Myth And Poetry In Lucretius by Monica R. GaleMyth And Poetry In Lucretius by Monica R. Gale

Myth And Poetry In Lucretius

byMonica R. Gale

Paperback | May 21, 2007

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Lucretius' De Rerum Natura is a philosophical epic, devoted to the exposition of Epicurean philosophy. Since the system was materialistic, and highly critical of myth and poetry, Lucretius' use of mythological language and imagery is surprising. Dr. Gale considers the poem against the background of earlier and contemporary views of myth, and suggests that Lucretius was well aware of the tension between his two roles as poet and philosopher, and attempted to resolve it by developing a bold and innovative theory of myth and poetry.
Title:Myth And Poetry In LucretiusFormat:PaperbackDimensions:276 pages, 8.5 × 5.43 × 0.63 inPublished:May 21, 2007Publisher:Cambridge University PressLanguage:English

The following ISBNs are associated with this title:

ISBN - 10:0521036801

ISBN - 13:9780521036801


Table of Contents

Preface; List of abbreviations; Introduction; 1. The philosophical background: Greek myth and mythology; 2. The cultural background: myth and belief in late Republican Rome; 3. The literary background: the De Rerum Natura as epic; 4. Lucretius' theory of myth; 5. Latent myth in the De Rerum Natura; 6. The proem and the plague; Conclusion: myth as a poetic and philosophical tool; Bibliography; General Index; Index of passages cited.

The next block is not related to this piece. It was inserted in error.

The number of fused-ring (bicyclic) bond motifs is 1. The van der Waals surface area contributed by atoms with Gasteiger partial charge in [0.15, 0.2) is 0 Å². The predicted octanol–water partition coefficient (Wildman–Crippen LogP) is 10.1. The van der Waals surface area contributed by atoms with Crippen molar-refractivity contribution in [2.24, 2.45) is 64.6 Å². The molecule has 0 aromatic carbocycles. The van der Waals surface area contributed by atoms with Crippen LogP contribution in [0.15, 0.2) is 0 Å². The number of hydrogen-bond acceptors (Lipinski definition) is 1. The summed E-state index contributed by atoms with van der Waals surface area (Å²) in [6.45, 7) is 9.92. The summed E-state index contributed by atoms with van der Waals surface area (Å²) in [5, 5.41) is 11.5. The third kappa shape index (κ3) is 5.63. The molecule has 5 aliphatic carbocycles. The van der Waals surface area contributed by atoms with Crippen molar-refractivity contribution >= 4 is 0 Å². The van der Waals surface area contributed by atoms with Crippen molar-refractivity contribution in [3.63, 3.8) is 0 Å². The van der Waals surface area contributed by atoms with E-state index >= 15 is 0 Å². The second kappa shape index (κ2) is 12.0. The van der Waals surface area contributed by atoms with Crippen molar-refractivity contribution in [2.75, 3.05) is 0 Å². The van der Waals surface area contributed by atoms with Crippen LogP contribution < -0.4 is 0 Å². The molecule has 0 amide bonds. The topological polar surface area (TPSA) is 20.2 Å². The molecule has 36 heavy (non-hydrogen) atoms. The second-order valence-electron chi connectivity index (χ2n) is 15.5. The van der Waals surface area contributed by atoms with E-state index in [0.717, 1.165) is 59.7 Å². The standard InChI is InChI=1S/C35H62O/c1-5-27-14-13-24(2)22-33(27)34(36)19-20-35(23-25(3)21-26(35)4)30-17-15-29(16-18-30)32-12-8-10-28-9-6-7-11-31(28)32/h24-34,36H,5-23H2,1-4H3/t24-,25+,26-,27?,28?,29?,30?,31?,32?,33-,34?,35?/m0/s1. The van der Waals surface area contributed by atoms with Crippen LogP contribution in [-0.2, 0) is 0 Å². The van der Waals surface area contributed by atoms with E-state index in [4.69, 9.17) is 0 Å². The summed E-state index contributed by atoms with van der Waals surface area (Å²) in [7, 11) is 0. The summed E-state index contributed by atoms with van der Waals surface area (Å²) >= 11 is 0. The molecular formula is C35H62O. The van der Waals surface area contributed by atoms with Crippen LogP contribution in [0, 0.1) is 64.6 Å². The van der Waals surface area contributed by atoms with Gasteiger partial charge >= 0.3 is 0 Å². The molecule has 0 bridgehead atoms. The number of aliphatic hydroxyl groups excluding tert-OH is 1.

Editorial Reviews

"This is, quite simply, a superb book, the merits of which I haven't the space to expound properly, nor is it possible to engage the author in the many particulars which one should very much like to argue. Gale has provided a deep and intelligent study of what must be conceded to be matters of crucial concern in understanding Lucretius....she is thorough, judicious and fair to those scholars with whom she takes issue....she writes pleasingly well: it is a genuine pleasure to see literature and philosophy discussed with such clarity. This book very much belongs on the same shelf as Diskin Clay's Lucretius and Epicurus and Philip Hardie's Cosmos and Imperium." W. Jeffery Tatum, Classical World